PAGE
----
Recently I was in a trendy urban food court and was attracted to a display of sinfully rich-looking gourmet doughnuts. I’m not typically a doughnut buyer, but these were particularly difficult to pass by and the salesperson behind the counter convinced me to try one, even though all I really wanted was a cup of coffee.
What happened next started a simple but effective digital cascade of customer engagement I believe is helping this up-and-coming vendor win over customers and build brand loyalty.“I can swipe your card right here. Would you like an e-receipt?” the salesperson said, holding up an iPhone with a Square scanner. “OK here’s my card, and yes, e-receipt please.” I’d like to think that, in that split second, I determined that heading to the register at the other end of the counter to pay cash was inefficient, and that the e-receipt would be a good way to capture an incidental expense. However, I believe I reacted mostly to the convenience of transacting “in the moment.”
About 15 minutes later after consuming what was indeed an exceptional doughnut, my mobile phone email lit up with the promised receipt together with a clever request for feedback: “We hope you enjoyed your doughnut. Please tell us about your overall experience with us.” I was presented with the simple option to click one, two or three smiley face emojis to express my level of satisfaction. Perfectly timed to get an honest assessment, I clicked three and hit “send.” Instantly I received another email thanking me for my feedback with a coupon for 50% off my next purchase.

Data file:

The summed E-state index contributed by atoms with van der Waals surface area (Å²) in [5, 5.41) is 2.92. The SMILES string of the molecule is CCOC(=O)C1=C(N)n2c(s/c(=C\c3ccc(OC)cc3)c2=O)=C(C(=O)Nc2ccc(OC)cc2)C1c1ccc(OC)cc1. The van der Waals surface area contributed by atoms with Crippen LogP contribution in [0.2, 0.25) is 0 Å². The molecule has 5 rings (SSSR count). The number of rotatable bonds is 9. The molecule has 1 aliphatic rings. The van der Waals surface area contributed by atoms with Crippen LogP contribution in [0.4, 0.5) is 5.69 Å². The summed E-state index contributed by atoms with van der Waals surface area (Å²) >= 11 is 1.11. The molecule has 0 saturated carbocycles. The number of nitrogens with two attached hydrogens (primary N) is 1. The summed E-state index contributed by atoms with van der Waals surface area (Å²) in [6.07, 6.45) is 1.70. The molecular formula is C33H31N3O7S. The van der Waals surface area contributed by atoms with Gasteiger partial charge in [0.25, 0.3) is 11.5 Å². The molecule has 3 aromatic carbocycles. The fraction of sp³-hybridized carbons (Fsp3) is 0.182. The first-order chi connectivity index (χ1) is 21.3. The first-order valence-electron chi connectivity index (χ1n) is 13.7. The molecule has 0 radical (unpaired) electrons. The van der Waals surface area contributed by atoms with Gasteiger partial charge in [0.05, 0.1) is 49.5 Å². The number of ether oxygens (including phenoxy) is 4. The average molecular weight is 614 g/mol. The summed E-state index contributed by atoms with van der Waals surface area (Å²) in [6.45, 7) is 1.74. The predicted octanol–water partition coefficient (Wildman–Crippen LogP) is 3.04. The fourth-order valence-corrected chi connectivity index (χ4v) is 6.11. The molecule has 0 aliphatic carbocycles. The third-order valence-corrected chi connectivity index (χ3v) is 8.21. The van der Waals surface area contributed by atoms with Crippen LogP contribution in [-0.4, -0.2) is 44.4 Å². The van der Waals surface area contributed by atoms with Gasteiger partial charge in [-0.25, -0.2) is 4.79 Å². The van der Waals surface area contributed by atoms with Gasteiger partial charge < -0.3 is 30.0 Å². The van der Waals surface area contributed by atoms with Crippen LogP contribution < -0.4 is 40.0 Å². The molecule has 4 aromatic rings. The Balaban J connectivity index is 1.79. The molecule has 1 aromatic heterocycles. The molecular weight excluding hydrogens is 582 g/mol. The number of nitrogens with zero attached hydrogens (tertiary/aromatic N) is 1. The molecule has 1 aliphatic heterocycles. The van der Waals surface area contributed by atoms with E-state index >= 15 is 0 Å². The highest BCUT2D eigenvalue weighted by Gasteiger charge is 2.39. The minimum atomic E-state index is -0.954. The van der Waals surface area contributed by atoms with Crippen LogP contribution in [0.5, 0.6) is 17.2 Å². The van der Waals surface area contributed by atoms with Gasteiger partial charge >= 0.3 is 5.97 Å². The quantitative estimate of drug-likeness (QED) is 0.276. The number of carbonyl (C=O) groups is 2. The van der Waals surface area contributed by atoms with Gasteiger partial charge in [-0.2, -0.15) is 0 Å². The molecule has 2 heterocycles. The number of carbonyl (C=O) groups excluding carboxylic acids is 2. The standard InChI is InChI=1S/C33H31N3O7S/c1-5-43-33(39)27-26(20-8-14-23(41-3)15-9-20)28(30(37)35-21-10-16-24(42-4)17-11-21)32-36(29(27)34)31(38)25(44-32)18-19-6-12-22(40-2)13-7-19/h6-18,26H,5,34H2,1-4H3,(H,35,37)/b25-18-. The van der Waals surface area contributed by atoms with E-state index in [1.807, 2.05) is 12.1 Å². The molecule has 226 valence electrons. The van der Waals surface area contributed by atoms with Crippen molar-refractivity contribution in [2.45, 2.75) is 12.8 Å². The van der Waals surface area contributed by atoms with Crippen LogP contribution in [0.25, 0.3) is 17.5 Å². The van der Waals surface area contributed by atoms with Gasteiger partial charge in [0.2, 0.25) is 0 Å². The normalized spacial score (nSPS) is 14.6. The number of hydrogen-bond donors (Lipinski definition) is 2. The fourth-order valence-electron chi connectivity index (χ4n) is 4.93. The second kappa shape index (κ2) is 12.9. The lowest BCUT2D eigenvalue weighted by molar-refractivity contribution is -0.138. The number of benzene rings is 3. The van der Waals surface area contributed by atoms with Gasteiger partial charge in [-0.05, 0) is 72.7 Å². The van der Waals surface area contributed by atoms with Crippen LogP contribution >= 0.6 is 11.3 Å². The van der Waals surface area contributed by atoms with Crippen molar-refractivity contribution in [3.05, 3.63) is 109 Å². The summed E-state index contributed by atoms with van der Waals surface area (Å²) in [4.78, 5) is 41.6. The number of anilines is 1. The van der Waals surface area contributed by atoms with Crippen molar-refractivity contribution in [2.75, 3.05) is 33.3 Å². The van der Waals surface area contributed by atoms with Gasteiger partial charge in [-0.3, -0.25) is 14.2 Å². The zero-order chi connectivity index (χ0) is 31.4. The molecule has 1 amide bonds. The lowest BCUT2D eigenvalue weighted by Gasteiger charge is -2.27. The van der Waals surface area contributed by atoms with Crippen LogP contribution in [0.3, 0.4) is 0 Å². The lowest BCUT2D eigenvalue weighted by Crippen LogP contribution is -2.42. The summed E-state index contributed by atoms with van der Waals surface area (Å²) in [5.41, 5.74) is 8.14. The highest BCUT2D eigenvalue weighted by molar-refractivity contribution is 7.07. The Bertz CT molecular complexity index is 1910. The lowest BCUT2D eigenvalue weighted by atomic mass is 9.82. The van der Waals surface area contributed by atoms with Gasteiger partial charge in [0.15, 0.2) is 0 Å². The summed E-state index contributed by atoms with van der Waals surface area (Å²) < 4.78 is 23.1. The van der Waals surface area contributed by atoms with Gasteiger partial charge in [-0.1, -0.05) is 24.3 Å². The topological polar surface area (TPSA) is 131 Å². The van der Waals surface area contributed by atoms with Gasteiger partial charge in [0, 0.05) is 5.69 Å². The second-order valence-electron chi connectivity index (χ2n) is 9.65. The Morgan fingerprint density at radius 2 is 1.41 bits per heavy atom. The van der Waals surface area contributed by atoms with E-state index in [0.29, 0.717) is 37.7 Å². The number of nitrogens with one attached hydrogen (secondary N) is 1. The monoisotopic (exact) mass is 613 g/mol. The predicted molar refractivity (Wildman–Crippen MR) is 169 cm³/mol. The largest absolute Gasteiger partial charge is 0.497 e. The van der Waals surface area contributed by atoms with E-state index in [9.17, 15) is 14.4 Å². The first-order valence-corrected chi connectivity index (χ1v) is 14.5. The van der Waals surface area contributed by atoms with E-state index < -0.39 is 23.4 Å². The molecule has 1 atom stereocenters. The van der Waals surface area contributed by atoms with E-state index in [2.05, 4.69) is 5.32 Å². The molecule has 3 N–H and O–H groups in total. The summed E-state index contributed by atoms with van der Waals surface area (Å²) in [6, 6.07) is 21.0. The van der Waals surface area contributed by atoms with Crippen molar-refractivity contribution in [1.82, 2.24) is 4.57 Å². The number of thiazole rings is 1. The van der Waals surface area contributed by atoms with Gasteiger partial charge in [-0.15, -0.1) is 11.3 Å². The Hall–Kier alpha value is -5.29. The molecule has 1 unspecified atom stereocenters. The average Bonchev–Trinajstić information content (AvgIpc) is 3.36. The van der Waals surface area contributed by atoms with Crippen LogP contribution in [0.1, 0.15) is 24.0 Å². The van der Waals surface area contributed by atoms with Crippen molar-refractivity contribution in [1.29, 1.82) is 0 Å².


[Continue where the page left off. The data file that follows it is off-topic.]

So, what happened? The credit card transaction with expressed permission for a receipt triggered a digital relationship opportunity for the vendor — one that was executed particularly well. Will I visit this shop again? The odds just got a lot greater in favor of the vendor. Let’s see why and break this down:
- Attractive physical display, high-traffic location. These are the basics for brick and mortar retail success.
- Friendly salespeople trained to encourage digital transactions. While not only convenient for the customer, this provides the vendor with an opportunity for a digital relationship with their customers—while reducing the risk of a cashbox on site.
- Off-the-shelf technology. Providing iPhones equipped with Square scanners to facilitate sales is easy to implement and manage.
- Perfect timing. Receiving the follow-up receipt 15 minutes after making the purchase was critical in this case. It would not have been effective hours later as the “experience” would not have been fresh in my mind.
- Customer feedback. The vendor did not miss the opportunity to capture the level of their customer’s satisfaction in a simple, nonintrusive way.
- Gamification. While it’s not elaborate, the “click the emojis” was a perfect approach for the simple transaction of buying a doughnut and coffee.
- Reward action, and build loyalty. The vendor generated an opportunity for repeat business with the e-coupon, while rewarding the customer for providing feedback.
The tactics used and lessons learned here can be applied to any business looking to improve how they combine physical presence with digital presence to improve customer experience. This clever vendor sought first to understand their customer’s purchasing journey, and then deployed a sales and digital strategy to engage the customer, build a positive relationship with their brand and encourage repeat business.
More and more businesses are discovering that digital innovation does not require complex or expensive solutions to achieve meaningful impact and results, and they can be applied to many types of transactions, large or small. We’d like to hear from you about other examples of digital innovation in action.
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